Public targeted by 1,500 monitoring bids per day

Summary:The Liberal Democrats claim the UK has 'sleepwalked into a surveillance state' after public authorities make more than half-a-million interception requests in one year

Police, local councils and other UK public authorities made more than half-a-million requests to see citizens' communications data in 2008, according to a watchdog report.

The requests averaged out at about 1,500 a day, according to the report by interception of communications commissioner Sir Paul Kennedy.

On Monday, Liberal Democrat shadow home secretary Chris Huhne criticised the government for allowing that volume of communications data gathering.

"It cannot be a justified response to the problems we face in this country that the state is spying on half-a-million people a year," said Huhne in a statement. "We have sleepwalked into a surveillance state but without adequate safeguards. Having the home secretary in charge of authorisation is like asking the fox to guard the henhouse."

Under the Regulation of Investigatory Powers Act (Ripa), public authorities can ask service providers for data such as which individual has communicated with whom, and when and where this communication took place.

While the number of such requests decreased slightly last year compared with 2007, the Liberal Democrats said 2008 had seen an increase of 44 percent from 2006. Huhne added it was "baffling" that the state felt it necessary to collect data on such a high proportion of the population.

"The government forgets that George Orwell's 1984 was a warning, and not a blueprint," said Huhne. "We are still a long way from living under the Stasi, but it beggars belief that is necessary to spy on one in every 78 adults."

The use of communications data by local authorities has come under fire in the past. In December, the Home Office said it would launch a consultation, following revelations that local councils had used interception data to check for such offences as dog-fouling and whether people were putting their bins out on the wrong day.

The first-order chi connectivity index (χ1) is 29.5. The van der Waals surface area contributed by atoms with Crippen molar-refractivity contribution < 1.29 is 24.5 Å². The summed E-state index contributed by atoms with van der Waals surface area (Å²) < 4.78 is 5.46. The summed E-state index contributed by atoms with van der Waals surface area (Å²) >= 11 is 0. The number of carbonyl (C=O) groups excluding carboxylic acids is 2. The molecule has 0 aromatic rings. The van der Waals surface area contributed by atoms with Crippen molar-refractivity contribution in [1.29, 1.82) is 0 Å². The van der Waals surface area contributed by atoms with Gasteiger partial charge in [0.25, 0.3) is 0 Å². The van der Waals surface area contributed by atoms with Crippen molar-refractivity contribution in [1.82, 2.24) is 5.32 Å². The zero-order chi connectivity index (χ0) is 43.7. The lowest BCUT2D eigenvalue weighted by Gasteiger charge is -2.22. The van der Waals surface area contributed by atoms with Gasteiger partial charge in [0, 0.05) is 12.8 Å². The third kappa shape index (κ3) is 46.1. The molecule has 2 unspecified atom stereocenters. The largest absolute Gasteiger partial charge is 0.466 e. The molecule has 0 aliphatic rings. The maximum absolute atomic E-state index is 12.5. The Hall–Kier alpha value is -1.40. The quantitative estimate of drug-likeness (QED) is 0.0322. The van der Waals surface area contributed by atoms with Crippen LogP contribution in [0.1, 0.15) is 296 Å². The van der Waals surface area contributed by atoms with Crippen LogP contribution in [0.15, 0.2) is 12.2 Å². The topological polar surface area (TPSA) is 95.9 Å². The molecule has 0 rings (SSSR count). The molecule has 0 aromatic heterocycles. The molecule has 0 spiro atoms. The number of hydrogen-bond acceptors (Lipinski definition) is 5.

The Home Office said on Monday that interception powers should be used only when they fit the circumstances.

"Of course it's vital that we strike the right balance between individual privacy and collective security, and that is why the Home Office is clear these powers should only be used when they are proportionate," it said in a statement "To ensure the appropriate use of Ripa, the Home Office has recently completed a public consultation on revised codes of practice, and on all public authorities able to use certain techniques relating to Ripa."

Kennedy said in his report that last year, 123 local authorities notified him of 1,553 requests for communications data. The commissioner relies on local authority notification of interception to compile figures. He and his team carried out only one inspection of a large local authority in 2008, and only eight inspections in total, due to "a temporary shortage of staff".

The number of complaints about unnecessary interception by the police and public authorities have increased by over 100 percent since 2007, Kennedy noted. The body which deals with interception complaints, the Investigatory Powers Tribunal, struggled with the additional workload.

"The inevitable result has been an increase in the time taken to deal with applications, given that there has been no increase in the size of the tribunal or in the size of its support staff," Kennedy added.

Topics: Networking

About

Tom is a technology reporter for ZDNet.com, writing about all manner of security and open-source issues.Tom had various jobs after leaving university, including working for a company that hired out computers as props for films and television, and a role turning the entire back catalogue of a publisher into e-books.Tom eventually found tha... Full Bio

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